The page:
Their view


‘Tunnel’-ing through local landmarks

By Kevin Kelly - Contributing columnist



Last summer, after reading about the vanished Vinton County community of Moonville and the railroad tunnel that serves as the lone reminder that a little town once stood there, I came to an unsettling conclusion. Based on the information I had just taken in, which dated to 2010, and the most current data on websites up to that moment in 2016, it seemed Moonville was one of those places that fell into the category of you can’t get there from here.

The information I had told me that the tunnel had long been accessible via a bridge that was part of the old rail line, but had since been demolished. That meant in order to get to the tunnel from the nearby township road, one had to go down to the portion of Raccoon Creek that flows below where the span sat, cross the creek on a rock path if the water level was low enough and then scramble up the embankment to get to the tunnel entrance. Seemed like a rough way to go for what is such a popular location for those hardy individuals drawn to the site’s history of ghostly sightings, a sensation augmented by scattered remains of the town on the tunnel’s other side, a nearby cemetery and a feeling of being cut off from the world. (A far cry from my first and so far only encounter there on a bright Sunday afternoon in the summer of 1980 when it was neither spooky or isolated; seems it was quite the party spot at the time).

But after mentioning this concern of mine on Facebook, several kind souls informed me that like-minded folks erected and dedicated a foot traffic bridge over the spot once occupied by the railroad, making Moonville and its tunnel more available to visitors. Most of the ghost-hunters tend to give Moonville a try on autumn nights against its background of hills, bare trees and a leaf-strewn pathway that add just the right touch for supernatural doings. But the site is open at all times of the year and presents another dimension to any day-or-week-long trip to neighboring Lake Hope State Park.

Point is, Moonville is one part of the attractions we can find in our area, deserving of your patronage on these spring weekends when looking for an excursion that won’t eat up the entire day or your gasoline budget. Moonville is also interesting, at least for people like myself, with more than a passing interest in the region’s onetime dependence on railroads as a quick means of getting to the outside world. It’s a kind of fascination that spurs a sense of wonder, even at the everyday site of a train crossing the Ohio River span at Kanauga, Ohio, into Point Pleasant, W.Va., and then across the Kanawha River bridge from Point into Henderson, eventually following the Ohio south to Huntington or the Kanawha east toward Charleston. The train’s horn echoing against the hills works its own spell on those who happen to be attuned. And who are they? Anyone who remembers a father’s dedication to building a tabletop model railroad set and diorama for that onetime child’s delight.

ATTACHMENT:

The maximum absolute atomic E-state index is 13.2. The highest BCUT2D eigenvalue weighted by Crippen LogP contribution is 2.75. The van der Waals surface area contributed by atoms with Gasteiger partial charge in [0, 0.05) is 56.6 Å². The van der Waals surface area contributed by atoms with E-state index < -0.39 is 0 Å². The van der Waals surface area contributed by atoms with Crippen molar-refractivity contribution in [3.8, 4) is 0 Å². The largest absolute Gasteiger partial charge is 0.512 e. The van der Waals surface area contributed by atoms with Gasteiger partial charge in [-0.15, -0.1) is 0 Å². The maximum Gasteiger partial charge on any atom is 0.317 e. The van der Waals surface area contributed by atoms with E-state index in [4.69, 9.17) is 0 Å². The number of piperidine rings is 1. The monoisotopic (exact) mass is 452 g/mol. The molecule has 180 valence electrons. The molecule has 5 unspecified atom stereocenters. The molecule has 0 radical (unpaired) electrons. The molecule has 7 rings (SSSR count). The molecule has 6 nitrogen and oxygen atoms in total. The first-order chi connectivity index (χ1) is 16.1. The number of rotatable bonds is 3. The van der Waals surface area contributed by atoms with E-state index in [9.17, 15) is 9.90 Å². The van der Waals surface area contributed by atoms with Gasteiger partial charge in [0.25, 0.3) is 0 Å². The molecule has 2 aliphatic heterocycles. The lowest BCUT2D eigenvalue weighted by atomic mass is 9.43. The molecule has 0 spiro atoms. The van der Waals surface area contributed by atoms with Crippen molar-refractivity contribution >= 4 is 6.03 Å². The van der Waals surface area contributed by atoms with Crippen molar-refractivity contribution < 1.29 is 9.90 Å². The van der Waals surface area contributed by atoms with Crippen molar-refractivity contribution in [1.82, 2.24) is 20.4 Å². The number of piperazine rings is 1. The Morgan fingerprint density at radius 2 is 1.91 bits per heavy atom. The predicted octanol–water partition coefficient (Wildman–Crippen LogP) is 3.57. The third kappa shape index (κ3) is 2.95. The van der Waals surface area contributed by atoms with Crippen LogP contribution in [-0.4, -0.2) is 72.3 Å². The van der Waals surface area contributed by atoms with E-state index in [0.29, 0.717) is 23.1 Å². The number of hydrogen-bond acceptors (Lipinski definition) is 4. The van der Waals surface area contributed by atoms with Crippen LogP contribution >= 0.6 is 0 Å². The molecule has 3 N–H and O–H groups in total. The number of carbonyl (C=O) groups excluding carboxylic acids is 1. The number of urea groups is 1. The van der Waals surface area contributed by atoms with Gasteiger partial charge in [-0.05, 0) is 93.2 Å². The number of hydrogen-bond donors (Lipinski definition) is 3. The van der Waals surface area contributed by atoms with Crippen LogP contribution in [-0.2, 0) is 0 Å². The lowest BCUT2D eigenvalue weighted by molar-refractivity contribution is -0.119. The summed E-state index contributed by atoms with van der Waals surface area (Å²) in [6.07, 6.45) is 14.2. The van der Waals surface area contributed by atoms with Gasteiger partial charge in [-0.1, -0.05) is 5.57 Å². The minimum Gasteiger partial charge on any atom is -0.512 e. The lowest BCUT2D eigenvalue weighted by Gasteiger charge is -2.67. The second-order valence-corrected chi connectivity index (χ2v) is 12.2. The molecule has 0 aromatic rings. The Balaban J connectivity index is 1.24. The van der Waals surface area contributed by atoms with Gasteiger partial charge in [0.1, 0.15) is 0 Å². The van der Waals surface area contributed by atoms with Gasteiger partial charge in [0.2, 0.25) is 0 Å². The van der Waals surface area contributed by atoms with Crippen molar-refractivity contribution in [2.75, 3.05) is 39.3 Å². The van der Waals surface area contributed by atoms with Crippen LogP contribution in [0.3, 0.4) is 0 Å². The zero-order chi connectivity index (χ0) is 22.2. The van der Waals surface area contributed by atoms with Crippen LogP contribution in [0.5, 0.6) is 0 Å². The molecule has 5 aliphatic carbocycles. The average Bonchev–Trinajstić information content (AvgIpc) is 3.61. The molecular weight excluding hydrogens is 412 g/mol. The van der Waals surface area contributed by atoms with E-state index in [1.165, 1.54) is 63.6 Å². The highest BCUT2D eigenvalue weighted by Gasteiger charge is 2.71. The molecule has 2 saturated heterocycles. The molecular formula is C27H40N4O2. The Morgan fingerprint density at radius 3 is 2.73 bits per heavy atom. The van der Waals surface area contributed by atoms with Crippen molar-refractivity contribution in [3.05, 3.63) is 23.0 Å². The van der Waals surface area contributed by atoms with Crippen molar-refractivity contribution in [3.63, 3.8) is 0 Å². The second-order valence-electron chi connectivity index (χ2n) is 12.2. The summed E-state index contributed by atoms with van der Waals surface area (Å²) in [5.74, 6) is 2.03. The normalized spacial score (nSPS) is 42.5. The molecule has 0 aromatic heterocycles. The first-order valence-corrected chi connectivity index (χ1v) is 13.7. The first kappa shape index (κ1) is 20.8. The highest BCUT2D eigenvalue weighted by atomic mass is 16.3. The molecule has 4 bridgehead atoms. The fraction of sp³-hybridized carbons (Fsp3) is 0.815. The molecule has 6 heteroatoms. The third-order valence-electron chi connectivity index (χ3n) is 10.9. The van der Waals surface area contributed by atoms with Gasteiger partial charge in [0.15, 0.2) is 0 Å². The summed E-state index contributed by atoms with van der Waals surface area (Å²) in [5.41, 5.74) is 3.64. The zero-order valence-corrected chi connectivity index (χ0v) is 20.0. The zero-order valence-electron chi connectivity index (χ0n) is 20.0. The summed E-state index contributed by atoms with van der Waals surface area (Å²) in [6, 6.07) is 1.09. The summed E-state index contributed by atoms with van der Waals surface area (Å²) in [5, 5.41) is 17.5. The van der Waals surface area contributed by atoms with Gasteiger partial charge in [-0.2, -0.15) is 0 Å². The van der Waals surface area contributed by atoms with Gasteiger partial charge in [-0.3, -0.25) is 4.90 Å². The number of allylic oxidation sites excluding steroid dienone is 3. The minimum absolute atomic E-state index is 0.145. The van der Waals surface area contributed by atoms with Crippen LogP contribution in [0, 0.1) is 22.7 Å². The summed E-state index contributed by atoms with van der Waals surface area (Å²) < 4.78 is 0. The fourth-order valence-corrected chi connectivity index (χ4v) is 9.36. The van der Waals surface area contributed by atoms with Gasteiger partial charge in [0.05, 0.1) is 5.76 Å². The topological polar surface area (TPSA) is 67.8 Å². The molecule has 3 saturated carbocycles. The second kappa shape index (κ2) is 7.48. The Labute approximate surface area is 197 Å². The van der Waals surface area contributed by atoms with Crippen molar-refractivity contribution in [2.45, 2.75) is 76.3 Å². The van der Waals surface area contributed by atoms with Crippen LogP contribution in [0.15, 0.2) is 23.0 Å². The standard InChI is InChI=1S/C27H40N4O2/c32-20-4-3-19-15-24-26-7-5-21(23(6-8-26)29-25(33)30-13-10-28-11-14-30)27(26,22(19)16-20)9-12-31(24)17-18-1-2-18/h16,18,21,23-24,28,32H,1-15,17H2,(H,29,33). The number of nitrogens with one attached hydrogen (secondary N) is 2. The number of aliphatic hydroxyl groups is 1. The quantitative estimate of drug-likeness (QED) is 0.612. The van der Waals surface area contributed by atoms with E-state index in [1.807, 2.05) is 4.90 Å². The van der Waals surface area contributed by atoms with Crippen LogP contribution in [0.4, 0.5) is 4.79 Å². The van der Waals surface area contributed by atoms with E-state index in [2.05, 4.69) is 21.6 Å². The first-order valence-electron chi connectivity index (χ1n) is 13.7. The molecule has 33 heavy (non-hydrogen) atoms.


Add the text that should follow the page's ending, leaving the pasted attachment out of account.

Though not plentiful, tunnels still exist around areas where railbeds once existed, or the few that still bear locomotive traffic. Some, such as the Gallia County box structures found on Polecat Road at Addison and the appropriately-named Tunnel Road east of Vinton, are fairly standard and designed for auto use. Remains of a tunnel or two can be found in the western part of Gallia, where another rail line busily shipped people and goods to Oak Hill, Jackson and other points. But the tunnel that still stands on Scenic Drive just outside Vinton resembles Moonville in that it was hewn from the hillside with arched points of entry. It too was built for non-rail traffic, as the Hocking Valley and successor railways ran their line atop the tunnel. And that’s not to mention the trestle that stands a little further north on the line serving as an impromptu route into Vinton when the Raccoon runs high.

Although CSX abandoned its railbed from Minerton to Gallipolis in the early 1990s, the tunnels continue to be maintained, visible reminders of a transportation era from not so long ago that kept communities linked to the world. The railroad that inherited the Moonville tunnel stopped running through there some time ago, but like any good archaeological site, there are enough clues remaining to tell us that people and commerce once thrived at Moonville and similar towns on the line.

And speaking of places to go this weekend, don’t let a few raindrops discourage you from attending the annual Ohio Valley Expo at Buckeye Hills Career Center’s Rio Grande campus. The staff does an exemplary job of staging the two-day event, shedding the spotlight on everything from BHCC’s instructional services to business and vendor displays, live music, games and food. If you couldn’t attend Saturday, try for today from noon to 5 p.m. You won’t be disappointed.

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‘Tunnel’-ing through local landmarks

By Kevin Kelly

Contributing columnist

Kevin Kelly, who was affiliated with Ohio Valley Publishing for 21 years, resides in Vinton, Ohio.

Kevin Kelly, who was affiliated with Ohio Valley Publishing for 21 years, resides in Vinton, Ohio.